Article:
Today, the Vapour Products Association of South Africa (VPASA) launches its hard-hitting Youth Access Prevention campaign, which sees manufacturers, wholesalers and retailers of e-cigarettes under its umbrella pledge to not sell vapour products to under-18s – or be subjected toa disciplinary process.
VPASA’s focus is twofold: to self-regulate its members to protect access to youth while also securing the right to the use of these products by existing adult vapers and smokers who are seeking a less-harmful alternative to combustible cigarettes.
“We believe that all e-cigarette role-players have a responsibility to prevent young people from accessing our products and, in the absence of applicable laws in South Africa, are taking it upon ourselves to self-regulate to achieve optimal outcomes for all,” says Asanda Gcoyi, CEO of VPASA.
VPASA is currently opposing moves in South Africa to regulate vapour products alongside traditional cigarettes, arguing that e-cigarettes are not the same as combustible tobacco products, and so should not share the same legislative platform. VPASA’s position is insisting that the government will remove an option from millions of South African smokers who are seeking harm-reduced alternatives to cigarettes.
But they stand firm on their commitment to excluding youth access from their buyer profile.
The campaign will see VPASA members pledge to refuse all sales to under-18s, with the organisation extending an invitation to others in the industry to also participate in order to strengthen the commitment. Members also agree to an industry-imposed disciplinary process should they be found to contravene these self-imposed regulations. VPASA will leverage mystery shoppers and similar interventions to ensure compliance. Among the steps retailers will be obliged to take at the point of sale will be visual identification and a request for identification if they are in any doubt as to the age of the purchaser. No sales will be made to youngsters wearing school uniforms.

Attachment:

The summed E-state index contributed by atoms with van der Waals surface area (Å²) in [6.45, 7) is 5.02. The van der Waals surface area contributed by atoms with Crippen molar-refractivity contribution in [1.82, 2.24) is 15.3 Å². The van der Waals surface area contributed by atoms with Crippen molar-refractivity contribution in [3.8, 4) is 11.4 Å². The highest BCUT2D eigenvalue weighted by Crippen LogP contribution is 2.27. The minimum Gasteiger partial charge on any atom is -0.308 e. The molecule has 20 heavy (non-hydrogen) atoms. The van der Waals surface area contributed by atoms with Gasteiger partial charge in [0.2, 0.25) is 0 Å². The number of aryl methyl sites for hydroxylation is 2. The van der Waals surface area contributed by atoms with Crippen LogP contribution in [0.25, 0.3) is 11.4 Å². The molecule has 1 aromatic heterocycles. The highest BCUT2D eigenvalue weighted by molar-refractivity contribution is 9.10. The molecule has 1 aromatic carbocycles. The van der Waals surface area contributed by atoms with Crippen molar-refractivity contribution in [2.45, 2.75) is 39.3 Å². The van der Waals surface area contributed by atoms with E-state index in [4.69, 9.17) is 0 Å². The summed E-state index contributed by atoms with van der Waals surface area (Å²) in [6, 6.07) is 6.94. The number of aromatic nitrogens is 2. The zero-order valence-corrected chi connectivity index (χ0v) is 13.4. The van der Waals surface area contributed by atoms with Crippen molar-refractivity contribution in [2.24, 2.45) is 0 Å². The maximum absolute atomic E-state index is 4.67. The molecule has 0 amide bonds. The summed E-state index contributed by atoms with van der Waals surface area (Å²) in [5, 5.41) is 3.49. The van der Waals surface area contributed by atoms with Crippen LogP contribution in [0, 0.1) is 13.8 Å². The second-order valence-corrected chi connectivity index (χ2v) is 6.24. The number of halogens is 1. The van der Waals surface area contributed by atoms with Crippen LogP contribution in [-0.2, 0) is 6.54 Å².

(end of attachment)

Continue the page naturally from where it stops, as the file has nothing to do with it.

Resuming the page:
“We are red-flagging this very important issue, with the introduction of actionable interventions to discourage youngsters from using e-cigarettes, because we believe as an industry, we are capable of setting an appropriate regulatory agenda that is in the best interests of everyone,” Gcoyi explains.
VPASA is also dedicating its monthly Vaping Conversations diginar series on 25 March to the topic, issuing an invitation to legislative bodies, industry stakeholders and members of the public to attend. This aligns with the organisation’s commitment to effective education around the topic.
Gcoyi adds that VPASA hopes the campaign will provide concrete proof of the depth of the organisation’s commitment to helping South Africa meet its objectives in terms of the World Health Organization’s (WHO) Framework Convention on Tobacco Control (FCTC). The WHO FCTC treaty is clear on its definition of Tobacco Control. It requires member nations to protect present and future generations through harm reduction strategies that “aim to improve the health of populations by eliminating or reducing their consumption of tobacco products and exposure to tobacco smoke.”
Thus far, vaping has been proven to be one of the best harm reduction tools across multiple countries, including the United Kingdom (UK).
“Far from being an industry at odds with this goal, we want to send a very clear message to the government that we want to work with them, as well as that we are a sector that is capable of acting responsibly in areas such as the prevention of youth access to ENDS, where it arguably matters most,” Gcoyi concludes.